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Lessons in Godliness, Contentment from the Rain Forest


Gregory J. Rummo

AUGUST 1, 2002

REV. ELADIO BARAHONA pastors La Iglesia Bautista Gethsemane on Costa Rica’s Isla del Venado, a tiny island nestled in the Golfo de Nicoya, where parrots compete with howler monkeys to see which can be the most disruptive during the heat of the day.

There are less than one thousand people living on this lush, green dot of tropical rain forest. Approximately one hundred of them are members of his church.

Chickens, roosters and dogs range freely in the muddy yard outside their humble tin roof abode. By American standards, they live in abject poverty. But the Barahonas don’t seem to mind. They simply call it home, and they are content with the things they have, believing they are blessings from God.

The cacophony of modern life is muted here. There are no cars—the island is only seven miles in circumference. The Barahona’s have no television, no telephone and no video games despite the availability of electricity. A pipe from the mainland supplies municipal water which allows for the luxuries of a shower and a flush toilet. (You flush it by pouring water from a bucket into the bowl).

On the day I visited their home with a group from my church, it was 104 degrees. The heat and humidity enhanced the drowsiness produced by the Dramamine I had taken to keep from getting motion sick from the ninety minute ferry ride across the gulf from Puntarenas to Playa Naranjo.

That boat ride, followed by another, shorter run across the bay in a twenty-two foot fishing boat had sapped my strength and soaked my t-shirt. Fortunately, there were four hammocks and a couple of benches in the Barahona’s backyard underneath a stand of mango trees. Most of us took advantage and rested for an hour or so before lunch.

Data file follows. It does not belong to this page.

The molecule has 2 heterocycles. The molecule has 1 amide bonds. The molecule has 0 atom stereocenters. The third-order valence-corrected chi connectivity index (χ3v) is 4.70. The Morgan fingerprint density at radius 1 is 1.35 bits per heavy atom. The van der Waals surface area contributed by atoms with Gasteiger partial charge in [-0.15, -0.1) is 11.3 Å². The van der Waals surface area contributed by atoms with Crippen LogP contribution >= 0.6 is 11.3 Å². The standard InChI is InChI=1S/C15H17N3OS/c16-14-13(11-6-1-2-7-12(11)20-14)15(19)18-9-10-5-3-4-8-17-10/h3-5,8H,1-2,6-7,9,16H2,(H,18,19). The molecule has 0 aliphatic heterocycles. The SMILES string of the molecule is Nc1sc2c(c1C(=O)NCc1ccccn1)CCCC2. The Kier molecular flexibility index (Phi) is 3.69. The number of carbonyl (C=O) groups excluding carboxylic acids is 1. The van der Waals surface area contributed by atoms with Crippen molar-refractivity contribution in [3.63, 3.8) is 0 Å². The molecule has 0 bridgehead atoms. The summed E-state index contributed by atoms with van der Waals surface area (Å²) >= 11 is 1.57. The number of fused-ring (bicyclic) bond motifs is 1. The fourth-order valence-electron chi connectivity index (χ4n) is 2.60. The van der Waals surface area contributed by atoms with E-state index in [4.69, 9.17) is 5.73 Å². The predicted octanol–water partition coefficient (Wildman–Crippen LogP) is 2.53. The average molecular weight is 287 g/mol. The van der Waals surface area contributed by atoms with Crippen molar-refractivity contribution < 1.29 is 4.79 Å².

And what a lunch it was.

Despite our host’s meager resources, they had prepared a small feast.

Eladio’s three daughters had spent the better part of the morning cleaning, filleting and breading sea bass which had been freshly caught. Their mom then fried the filets in hot oil in a cast iron skillet over a wood fire. The fish was served with rice and beans, coleslaw and lemonade.

Those who weren’t overcome by food comas sat and talked around the table for several more hours. Finally, 3:00 o’clock rolled around and it was show time.

Gathering up our gear, we set out along the muddy path through the rain forest to the church about a mile away. Choruses of Chicharras, large locust-like bugs, sang to us from the recesses of the jungle.

We were dripping with perspiration and our feet were muddy when we finally walked through the doors of the small church.

A group of school children had been anticipating our arrival. They had heard we would put on a presentation of the Gospel using puppets. Slowly, the kids began to appear. Each was greeted at the door and given a Gospel bracelet—a series of five beads on a string that taught the story of God’s redemption of man. Each of the beads was a different color; a black bead was symbolic of our sins, a red bead as a reminder of Christ’s blood, shed to atone for them, and so on.

Finally, the small church was filled with the giggling sounds of the children as the puppets explained through a humorous story how lives could be changed by the power of the Cross.

At the conclusion, they applauded our efforts. Before sending them home, we walked through the pews hugging them and giving them candy.

The sky began to darken and the ominous rumble of thunder volleyed through the clouds over the mainland. We hurriedly packed our gear and made our way down to the dock for the journey back across to the bay in the small fishing boats.

The outboard droned as we bounced across the water. The sound mesmerized us into silent contemplation of what we had witnessed that afternoon.

It was then that one of the missionaries who had traveled with us broke the silence. “Hey guys, after all you just saw, what do you think about this Bible verse? ‘Godliness with contentment is great gain’.”

No one answered. No answer was necessary.

The shoreline finally drew close enough for one of the men sitting in the bow to jump out of the boat and pull it the rest of the way to shore. One by one, we climbed out, exhausted yet content because of what we were able to accomplish among the children of the Costa Rican rain forest. 

Gregory J. Rummo is a syndicated columnist and author of “The View from
the Grass Roots,” published in July, 2002 by American-Book. You may order an
autographed copy from his website by clicking on the
banner below. You may e-mail the author at

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